I've surprised myself by really liking this collaboration of Wynton Marsalis and Eric Clapton, when in the past discovering either of those two names associated with new projects, have usually disappointed. Indeed my initial surprise came from reading a review in the London Time several weeks ago, where the critic stated this is 20's New Orleans jazz fused with Chicago style blues but it works. He cited the rearranged 'Layla' for comment(apparently included in the set at the request of one of Marsalis's band) so I felt compelled to hear this, with at least a certain cynercism about how far it would work to my ears. Any hestitacy was down to my long feeling that Clapton's music had laid back so far, it had fallen over and gone to sleep/not had anything new to say, while Marsalis's long term utterances about fusion have been a turn off. Therefore I admit to slight amusement in a seemingly ironic situation, i.e. Marsalis being involved playing a form of jazz fusion - psomething he has not done on record since his contributions to the 'Fuse' albums in the early 80's.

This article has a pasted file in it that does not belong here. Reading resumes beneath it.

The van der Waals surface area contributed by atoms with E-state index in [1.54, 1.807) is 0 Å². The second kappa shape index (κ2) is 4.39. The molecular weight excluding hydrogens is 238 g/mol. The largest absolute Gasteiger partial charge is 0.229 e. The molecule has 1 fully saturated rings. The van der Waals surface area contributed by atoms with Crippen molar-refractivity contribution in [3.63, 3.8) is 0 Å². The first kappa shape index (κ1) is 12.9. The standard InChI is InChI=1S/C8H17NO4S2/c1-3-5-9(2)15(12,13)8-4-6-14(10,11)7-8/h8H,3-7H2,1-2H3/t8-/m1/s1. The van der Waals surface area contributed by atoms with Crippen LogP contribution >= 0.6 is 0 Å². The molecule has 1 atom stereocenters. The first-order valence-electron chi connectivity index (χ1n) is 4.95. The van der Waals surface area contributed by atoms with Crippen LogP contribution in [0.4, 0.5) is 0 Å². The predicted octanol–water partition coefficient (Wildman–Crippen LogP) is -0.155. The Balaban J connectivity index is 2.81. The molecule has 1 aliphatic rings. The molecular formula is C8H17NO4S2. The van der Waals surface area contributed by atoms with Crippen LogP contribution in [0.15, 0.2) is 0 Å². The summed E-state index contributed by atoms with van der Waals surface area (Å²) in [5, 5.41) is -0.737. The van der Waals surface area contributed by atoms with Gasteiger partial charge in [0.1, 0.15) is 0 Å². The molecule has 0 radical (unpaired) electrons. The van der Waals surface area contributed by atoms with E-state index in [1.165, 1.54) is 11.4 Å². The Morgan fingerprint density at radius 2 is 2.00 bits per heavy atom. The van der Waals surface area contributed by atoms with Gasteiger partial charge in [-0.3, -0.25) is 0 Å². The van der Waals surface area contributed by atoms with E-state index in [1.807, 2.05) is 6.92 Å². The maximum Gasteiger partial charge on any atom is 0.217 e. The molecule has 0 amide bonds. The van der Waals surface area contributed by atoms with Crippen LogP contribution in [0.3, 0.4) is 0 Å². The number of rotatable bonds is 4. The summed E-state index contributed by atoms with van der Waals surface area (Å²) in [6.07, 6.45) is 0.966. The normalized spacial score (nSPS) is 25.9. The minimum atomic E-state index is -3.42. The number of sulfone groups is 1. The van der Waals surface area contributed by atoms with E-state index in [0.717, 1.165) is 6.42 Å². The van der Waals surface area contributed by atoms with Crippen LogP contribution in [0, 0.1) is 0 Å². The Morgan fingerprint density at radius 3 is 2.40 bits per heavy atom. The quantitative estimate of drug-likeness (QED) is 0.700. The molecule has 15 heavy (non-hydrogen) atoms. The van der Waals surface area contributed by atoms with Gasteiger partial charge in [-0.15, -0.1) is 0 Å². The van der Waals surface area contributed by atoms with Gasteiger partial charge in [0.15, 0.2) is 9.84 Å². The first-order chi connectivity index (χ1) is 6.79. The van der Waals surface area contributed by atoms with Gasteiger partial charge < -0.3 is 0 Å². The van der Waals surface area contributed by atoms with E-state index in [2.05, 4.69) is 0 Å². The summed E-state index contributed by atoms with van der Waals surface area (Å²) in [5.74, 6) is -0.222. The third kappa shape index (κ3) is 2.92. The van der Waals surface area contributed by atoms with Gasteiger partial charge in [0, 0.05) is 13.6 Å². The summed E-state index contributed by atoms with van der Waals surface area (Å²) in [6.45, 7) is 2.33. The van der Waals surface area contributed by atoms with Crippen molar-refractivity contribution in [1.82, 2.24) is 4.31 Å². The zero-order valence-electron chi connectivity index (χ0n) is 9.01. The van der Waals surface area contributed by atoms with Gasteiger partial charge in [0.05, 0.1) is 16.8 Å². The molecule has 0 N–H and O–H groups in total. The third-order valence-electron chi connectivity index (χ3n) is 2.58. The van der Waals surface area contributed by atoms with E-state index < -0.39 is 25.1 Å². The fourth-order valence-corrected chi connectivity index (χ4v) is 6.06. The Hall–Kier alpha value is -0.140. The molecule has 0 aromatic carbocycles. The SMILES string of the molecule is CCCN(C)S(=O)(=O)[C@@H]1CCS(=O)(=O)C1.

Now, having obtained the CD I've been propelled to also buy the DVD, and gained even more enjoyment seeing the genuine pleasure that each musician gets from the others' playing. This recording is excellent in most aspect. Musicvally it is a form of jazz fusion perhaps not tried before but it works. However, as fusion it is not obvious, since we are given largely excellent played New Orleans style 20's jazz but with Clapton dropping in nicely, largely playing electric Chicago blues. And I've almost worn out Layla, it is very different from original Derek & The Dominoes' version and alone worth the £10 for the DVD/CD set. The CD and DVD bothprovide copious evidence of musical synergy, players from somewhat different backgrounds provoking each other into some superior playing without showing off and definitely integrating superbly well throughout.